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Social Serve and Return

How is the early environment built into children’s bodies and brains?  Selected publications demonstrate that through social serve and return interactions with parents and caregivers, infants and children acquire information about the early environment, and make internal adaptations in accordance with external demands.  Internal adaptations, indexed in these publications by cortisol output, have consequence for physical health (i.e., asthma) as well as coordination of physiological and behavioral responses to challenge.  A theme of this work is interactive person x environment effects, and differential susceptibility to similar environments.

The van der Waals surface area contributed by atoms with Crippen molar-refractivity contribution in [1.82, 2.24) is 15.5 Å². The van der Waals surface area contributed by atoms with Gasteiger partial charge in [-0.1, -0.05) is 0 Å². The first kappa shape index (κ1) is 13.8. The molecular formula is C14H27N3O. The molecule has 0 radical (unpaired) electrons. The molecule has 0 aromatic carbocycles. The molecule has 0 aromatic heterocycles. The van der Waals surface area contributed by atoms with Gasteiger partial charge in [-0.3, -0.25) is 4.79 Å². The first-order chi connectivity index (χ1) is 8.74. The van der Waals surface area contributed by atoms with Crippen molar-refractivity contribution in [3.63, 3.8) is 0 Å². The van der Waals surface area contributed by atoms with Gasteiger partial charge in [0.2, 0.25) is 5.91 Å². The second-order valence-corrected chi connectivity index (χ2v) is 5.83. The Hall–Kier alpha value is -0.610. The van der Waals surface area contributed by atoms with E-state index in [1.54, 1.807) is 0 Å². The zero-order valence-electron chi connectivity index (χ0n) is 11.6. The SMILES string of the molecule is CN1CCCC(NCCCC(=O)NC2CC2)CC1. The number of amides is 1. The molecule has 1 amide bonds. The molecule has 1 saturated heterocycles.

Physiological Serve and Return

Selected publications focus on evaluation of maternal-fetal signaling that Dr. Voegtline refers to as physiological serve and return of the prenatal period which precedes social interaction in the postnatal period referenced above.  This research highlights maternal signals to the fetus, such as adiposity, parity, or the spoken voice, as well as, fetal signals to the mother including motor activity. The time course of physiological signaling ranges from associations detected across gestational weeks (e.g., maternal obesity and frequency of fetal heart rate accelerations) to a lag of seconds (i.e., fetal motor bursts and maternal sympathetic activation).

Fetal Origins of Sex Differences

Sex differences in the brain and behavior are well documented after birth; however, there is still much we do not know about the fetal origins of sex differences.  Selected publications target the influence of prenatal sex steroids as one mechanism of interest for differences in male and female fetal development and vulnerability to adverse prenatal exposures. 

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